My 67-year-old longtime friend is retired, owns his small home and has a small retirement income. He asked a trustworthy nephew to be his executor, and the nephew agreed. However, it has been over two years and this nephew has yet to make time to meet to sign papers, get keys, etc.
There are no other living relatives. I asked my friend if they could accomplish all of this electronically and he seemed resistant to that idea, although I’m not sure if it would even be possible. I am concerned because it’s a real source of stress for him.
They live four hours apart. What kind of alternative might there be for someone in this situation?
Your friend needs someone who is more than trustworthy. He needs someone reliable, responsible and, ideally, impartial. Just because this nephew is your friend’s only living relative that does not mean he should be the executor of his estate. In this case, it sounds like a bad idea.
An executor has a fiduciary duty to act in your friend’s best interests, and is required to produce a death certificate, an inventory of the assets, cash flows, expenses, sales and other tax documents. It’s a lot of work. If not handled properly, the executor could even be sued.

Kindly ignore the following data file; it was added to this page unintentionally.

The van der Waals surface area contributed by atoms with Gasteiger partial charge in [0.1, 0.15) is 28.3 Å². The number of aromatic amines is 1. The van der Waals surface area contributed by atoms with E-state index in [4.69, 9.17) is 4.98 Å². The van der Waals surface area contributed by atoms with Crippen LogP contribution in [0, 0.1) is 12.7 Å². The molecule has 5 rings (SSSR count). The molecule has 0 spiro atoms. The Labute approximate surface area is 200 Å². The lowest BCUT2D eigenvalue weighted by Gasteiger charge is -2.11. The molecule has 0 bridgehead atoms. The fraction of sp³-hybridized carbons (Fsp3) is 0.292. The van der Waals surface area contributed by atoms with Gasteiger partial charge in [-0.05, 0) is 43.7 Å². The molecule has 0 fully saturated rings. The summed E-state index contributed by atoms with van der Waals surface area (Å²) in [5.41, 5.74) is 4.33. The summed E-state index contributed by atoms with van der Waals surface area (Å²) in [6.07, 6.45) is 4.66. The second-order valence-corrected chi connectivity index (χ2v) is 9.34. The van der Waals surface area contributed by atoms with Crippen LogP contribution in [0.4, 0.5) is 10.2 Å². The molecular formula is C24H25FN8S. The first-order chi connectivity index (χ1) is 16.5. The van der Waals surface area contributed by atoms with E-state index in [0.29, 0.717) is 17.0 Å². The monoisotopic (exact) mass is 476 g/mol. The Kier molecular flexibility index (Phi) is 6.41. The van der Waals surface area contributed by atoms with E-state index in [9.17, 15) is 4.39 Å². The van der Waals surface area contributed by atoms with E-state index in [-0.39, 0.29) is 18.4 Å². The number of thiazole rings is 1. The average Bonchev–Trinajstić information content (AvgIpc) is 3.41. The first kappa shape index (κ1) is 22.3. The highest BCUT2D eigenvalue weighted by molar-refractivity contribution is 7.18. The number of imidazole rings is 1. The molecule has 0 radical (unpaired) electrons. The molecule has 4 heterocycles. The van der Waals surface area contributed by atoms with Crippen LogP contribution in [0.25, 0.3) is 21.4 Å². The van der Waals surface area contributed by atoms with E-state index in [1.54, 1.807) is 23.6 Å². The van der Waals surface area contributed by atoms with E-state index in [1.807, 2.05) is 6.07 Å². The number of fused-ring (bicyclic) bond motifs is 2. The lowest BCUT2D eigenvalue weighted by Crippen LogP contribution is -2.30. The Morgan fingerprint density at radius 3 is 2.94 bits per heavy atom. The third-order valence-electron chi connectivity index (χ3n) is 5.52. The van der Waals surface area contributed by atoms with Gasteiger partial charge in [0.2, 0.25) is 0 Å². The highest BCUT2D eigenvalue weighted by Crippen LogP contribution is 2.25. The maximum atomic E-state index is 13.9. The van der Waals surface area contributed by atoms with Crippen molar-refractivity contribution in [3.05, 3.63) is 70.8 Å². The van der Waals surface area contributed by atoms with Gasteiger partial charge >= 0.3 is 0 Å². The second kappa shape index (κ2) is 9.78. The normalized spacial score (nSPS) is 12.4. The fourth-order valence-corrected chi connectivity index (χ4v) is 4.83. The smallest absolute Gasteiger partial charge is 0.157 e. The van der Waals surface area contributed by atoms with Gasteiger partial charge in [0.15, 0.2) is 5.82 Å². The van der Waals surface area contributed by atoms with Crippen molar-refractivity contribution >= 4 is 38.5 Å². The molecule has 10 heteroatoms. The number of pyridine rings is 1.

Upon his death, your friend’s executor would need to spend a great deal of time collecting documents and managing any real estate and, for instance, may have to make decisions on the sale of the house and whether it needs renovations prior to sale. He can leave house keys with an attorney and a spare set with you.
Here’s a sobering thought: It takes an average of 16 months to settle an estate and approximately 570 hours of work, according to a survey by the software company EstateExec. Debts and conflict among any beneficiaries can also complicate matters. It’s not a job for the faint of heart.
If your friend has a sizable estate and/or no other living relatives, he should make a will before he does anything else, and perhaps look into the possibility of hiring a professional executor. He can also have more than one executor, if he is concerned about the reliability of one.
A professional executor may be a smart choice if there are no family members living close by, your friend has a complex estate, and/or he wants to ease the burden on relatives at a difficult time, among many other reasons, according to RBC Wealth Management.
In the meantime, your friend may wish to think about a durable power of attorney — authorizing a trusted person to make personal, business and legal decisions in the event he becomes incapable of doing these things himself. These can also cover medical issues such as end-of-life decisions.
The same principles for choosing a power of attorney apply here too: Your friend wants to appoint someone he can trust and who will carry out his wishes. That could be a trusted attorney; a priest, minister or rabbi; a close neighbor or friend; or, yes, even a good friend like you.
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